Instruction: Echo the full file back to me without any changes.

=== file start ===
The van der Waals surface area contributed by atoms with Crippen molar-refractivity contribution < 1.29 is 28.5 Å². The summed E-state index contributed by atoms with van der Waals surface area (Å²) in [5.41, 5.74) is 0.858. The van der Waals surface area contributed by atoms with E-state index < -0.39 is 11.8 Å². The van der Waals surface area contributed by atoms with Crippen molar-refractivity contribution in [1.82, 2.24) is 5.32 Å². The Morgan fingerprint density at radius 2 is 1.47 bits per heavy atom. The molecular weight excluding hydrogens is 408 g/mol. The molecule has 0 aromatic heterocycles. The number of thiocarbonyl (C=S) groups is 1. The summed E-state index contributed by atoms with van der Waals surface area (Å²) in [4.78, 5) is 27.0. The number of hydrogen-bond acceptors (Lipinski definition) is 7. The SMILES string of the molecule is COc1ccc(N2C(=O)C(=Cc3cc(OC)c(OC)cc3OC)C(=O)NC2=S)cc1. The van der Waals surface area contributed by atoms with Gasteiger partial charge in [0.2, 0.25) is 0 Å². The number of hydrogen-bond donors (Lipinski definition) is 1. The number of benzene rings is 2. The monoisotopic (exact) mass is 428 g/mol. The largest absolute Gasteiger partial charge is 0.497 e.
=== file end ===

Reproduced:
The van der Waals surface area contributed by atoms with Crippen molar-refractivity contribution < 1.29 is 28.5 Å². The summed E-state index contributed by atoms with van der Waals surface area (Å²) in [5.41, 5.74) is 0.858. The van der Waals surface area contributed by atoms with E-state index < -0.39 is 11.8 Å². The van der Waals surface area contributed by atoms with Crippen molar-refractivity contribution in [1.82, 2.24) is 5.32 Å². The Morgan fingerprint density at radius 2 is 1.47 bits per heavy atom. The molecular weight excluding hydrogens is 408 g/mol. The molecule has 0 aromatic heterocycles. The number of thiocarbonyl (C=S) groups is 1. The summed E-state index contributed by atoms with van der Waals surface area (Å²) in [4.78, 5) is 27.0. The number of hydrogen-bond acceptors (Lipinski definition) is 7. The SMILES string of the molecule is COc1ccc(N2C(=O)C(=Cc3cc(OC)c(OC)cc3OC)C(=O)NC2=S)cc1. The van der Waals surface area contributed by atoms with Gasteiger partial charge in [0.2, 0.25) is 0 Å². The number of hydrogen-bond donors (Lipinski definition) is 1. The number of benzene rings is 2. The monoisotopic (exact) mass is 428 g/mol. The largest absolute Gasteiger partial charge is 0.497 e.